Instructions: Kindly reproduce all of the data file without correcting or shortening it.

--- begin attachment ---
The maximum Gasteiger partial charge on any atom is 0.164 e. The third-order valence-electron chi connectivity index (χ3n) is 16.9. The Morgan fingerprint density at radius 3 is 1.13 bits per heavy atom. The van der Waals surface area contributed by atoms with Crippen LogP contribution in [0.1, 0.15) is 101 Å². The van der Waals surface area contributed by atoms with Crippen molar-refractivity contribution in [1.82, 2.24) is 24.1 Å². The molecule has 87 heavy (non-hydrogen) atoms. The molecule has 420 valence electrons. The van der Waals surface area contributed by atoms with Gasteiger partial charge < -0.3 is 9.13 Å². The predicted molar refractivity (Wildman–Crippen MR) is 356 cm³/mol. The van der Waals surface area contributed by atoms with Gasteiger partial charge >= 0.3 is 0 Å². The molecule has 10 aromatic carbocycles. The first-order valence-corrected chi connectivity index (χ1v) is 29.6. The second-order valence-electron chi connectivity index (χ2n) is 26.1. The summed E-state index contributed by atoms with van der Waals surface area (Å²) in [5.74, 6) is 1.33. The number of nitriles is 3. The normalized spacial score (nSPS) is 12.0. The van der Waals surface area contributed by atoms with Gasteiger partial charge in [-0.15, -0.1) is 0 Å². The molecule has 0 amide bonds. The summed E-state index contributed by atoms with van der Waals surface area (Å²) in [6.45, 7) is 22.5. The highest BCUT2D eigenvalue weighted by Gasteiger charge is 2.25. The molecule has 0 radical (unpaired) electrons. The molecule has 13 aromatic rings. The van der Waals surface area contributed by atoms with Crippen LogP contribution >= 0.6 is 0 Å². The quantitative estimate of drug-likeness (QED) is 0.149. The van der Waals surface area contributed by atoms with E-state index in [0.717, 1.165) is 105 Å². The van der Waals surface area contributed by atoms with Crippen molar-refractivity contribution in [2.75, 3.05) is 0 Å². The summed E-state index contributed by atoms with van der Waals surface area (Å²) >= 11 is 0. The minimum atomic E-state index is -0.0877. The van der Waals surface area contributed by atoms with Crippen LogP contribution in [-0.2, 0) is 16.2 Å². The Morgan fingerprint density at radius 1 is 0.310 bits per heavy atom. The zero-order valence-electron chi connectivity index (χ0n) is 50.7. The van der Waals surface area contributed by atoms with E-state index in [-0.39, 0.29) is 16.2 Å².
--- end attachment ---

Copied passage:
The maximum Gasteiger partial charge on any atom is 0.164 e. The third-order valence-electron chi connectivity index (χ3n) is 16.9. The Morgan fingerprint density at radius 3 is 1.13 bits per heavy atom. The van der Waals surface area contributed by atoms with Crippen LogP contribution in [0.1, 0.15) is 101 Å². The van der Waals surface area contributed by atoms with Crippen molar-refractivity contribution in [1.82, 2.24) is 24.1 Å². The molecule has 87 heavy (non-hydrogen) atoms. The molecule has 420 valence electrons. The van der Waals surface area contributed by atoms with Gasteiger partial charge < -0.3 is 9.13 Å². The predicted molar refractivity (Wildman–Crippen MR) is 356 cm³/mol. The van der Waals surface area contributed by atoms with Gasteiger partial charge >= 0.3 is 0 Å². The molecule has 10 aromatic carbocycles. The first-order valence-corrected chi connectivity index (χ1v) is 29.6. The second-order valence-electron chi connectivity index (χ2n) is 26.1. The summed E-state index contributed by atoms with van der Waals surface area (Å²) in [5.74, 6) is 1.33. The number of nitriles is 3. The normalized spacial score (nSPS) is 12.0. The van der Waals surface area contributed by atoms with Gasteiger partial charge in [-0.15, -0.1) is 0 Å². The molecule has 0 amide bonds. The summed E-state index contributed by atoms with van der Waals surface area (Å²) in [6.45, 7) is 22.5. The highest BCUT2D eigenvalue weighted by Gasteiger charge is 2.25. The molecule has 0 radical (unpaired) electrons. The molecule has 13 aromatic rings. The van der Waals surface area contributed by atoms with Crippen LogP contribution >= 0.6 is 0 Å². The quantitative estimate of drug-likeness (QED) is 0.149. The van der Waals surface area contributed by atoms with E-state index in [0.717, 1.165) is 105 Å². The van der Waals surface area contributed by atoms with Crippen molar-refractivity contribution in [2.75, 3.05) is 0 Å². The summed E-state index contributed by atoms with van der Waals surface area (Å²) >= 11 is 0. The minimum atomic E-state index is -0.0877. The van der Waals surface area contributed by atoms with Crippen LogP contribution in [-0.2, 0) is 16.2 Å². The Morgan fingerprint density at radius 1 is 0.310 bits per heavy atom. The zero-order valence-electron chi connectivity index (χ0n) is 50.7. The van der Waals surface area contributed by atoms with E-state index in [-0.39, 0.29) is 16.2 Å².